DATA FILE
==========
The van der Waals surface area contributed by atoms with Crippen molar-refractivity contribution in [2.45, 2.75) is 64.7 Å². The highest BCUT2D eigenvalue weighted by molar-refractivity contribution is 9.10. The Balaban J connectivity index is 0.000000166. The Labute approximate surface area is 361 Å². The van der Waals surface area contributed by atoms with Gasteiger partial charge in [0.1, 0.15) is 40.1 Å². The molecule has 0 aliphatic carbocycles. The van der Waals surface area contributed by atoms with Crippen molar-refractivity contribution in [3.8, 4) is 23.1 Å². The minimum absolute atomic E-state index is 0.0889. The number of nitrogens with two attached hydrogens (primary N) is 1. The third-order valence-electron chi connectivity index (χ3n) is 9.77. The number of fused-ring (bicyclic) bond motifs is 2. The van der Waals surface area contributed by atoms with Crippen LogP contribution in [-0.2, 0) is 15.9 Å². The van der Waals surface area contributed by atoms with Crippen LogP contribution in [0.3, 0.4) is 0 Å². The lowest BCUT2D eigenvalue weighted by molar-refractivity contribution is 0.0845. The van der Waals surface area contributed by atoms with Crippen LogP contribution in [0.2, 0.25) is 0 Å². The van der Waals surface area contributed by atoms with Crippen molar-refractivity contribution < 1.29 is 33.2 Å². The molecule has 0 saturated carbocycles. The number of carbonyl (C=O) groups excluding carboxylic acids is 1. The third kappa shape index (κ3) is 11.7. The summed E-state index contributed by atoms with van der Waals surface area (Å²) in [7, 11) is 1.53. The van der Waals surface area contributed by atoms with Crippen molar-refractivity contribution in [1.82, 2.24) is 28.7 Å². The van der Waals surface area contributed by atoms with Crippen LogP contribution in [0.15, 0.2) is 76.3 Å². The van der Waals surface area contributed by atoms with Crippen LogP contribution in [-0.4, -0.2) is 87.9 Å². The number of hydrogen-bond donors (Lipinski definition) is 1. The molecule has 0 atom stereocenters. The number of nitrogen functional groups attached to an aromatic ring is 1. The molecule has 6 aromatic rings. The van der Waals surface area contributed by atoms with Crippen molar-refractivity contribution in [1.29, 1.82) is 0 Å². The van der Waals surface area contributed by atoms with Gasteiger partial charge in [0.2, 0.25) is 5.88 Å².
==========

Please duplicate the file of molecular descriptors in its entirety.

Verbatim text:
The van der Waals surface area contributed by atoms with Crippen molar-refractivity contribution in [2.45, 2.75) is 64.7 Å². The highest BCUT2D eigenvalue weighted by molar-refractivity contribution is 9.10. The Balaban J connectivity index is 0.000000166. The Labute approximate surface area is 361 Å². The van der Waals surface area contributed by atoms with Gasteiger partial charge in [0.1, 0.15) is 40.1 Å². The molecule has 0 aliphatic carbocycles. The van der Waals surface area contributed by atoms with Crippen molar-refractivity contribution in [3.8, 4) is 23.1 Å². The minimum absolute atomic E-state index is 0.0889. The number of nitrogens with two attached hydrogens (primary N) is 1. The third-order valence-electron chi connectivity index (χ3n) is 9.77. The number of fused-ring (bicyclic) bond motifs is 2. The van der Waals surface area contributed by atoms with Crippen LogP contribution in [-0.2, 0) is 15.9 Å². The van der Waals surface area contributed by atoms with Crippen LogP contribution in [0.3, 0.4) is 0 Å². The lowest BCUT2D eigenvalue weighted by molar-refractivity contribution is 0.0845. The van der Waals surface area contributed by atoms with Crippen LogP contribution in [0.2, 0.25) is 0 Å². The van der Waals surface area contributed by atoms with Crippen molar-refractivity contribution < 1.29 is 33.2 Å². The molecule has 0 saturated carbocycles. The number of carbonyl (C=O) groups excluding carboxylic acids is 1. The third kappa shape index (κ3) is 11.7. The summed E-state index contributed by atoms with van der Waals surface area (Å²) in [7, 11) is 1.53. The van der Waals surface area contributed by atoms with Crippen molar-refractivity contribution in [1.82, 2.24) is 28.7 Å². The van der Waals surface area contributed by atoms with Crippen LogP contribution in [0.15, 0.2) is 76.3 Å². The van der Waals surface area contributed by atoms with Crippen LogP contribution in [-0.4, -0.2) is 87.9 Å². The number of hydrogen-bond donors (Lipinski definition) is 1. The molecule has 0 atom stereocenters. The number of nitrogen functional groups attached to an aromatic ring is 1. The molecule has 6 aromatic rings. The van der Waals surface area contributed by atoms with Crippen molar-refractivity contribution in [1.29, 1.82) is 0 Å². The van der Waals surface area contributed by atoms with Gasteiger partial charge in [0.2, 0.25) is 5.88 Å².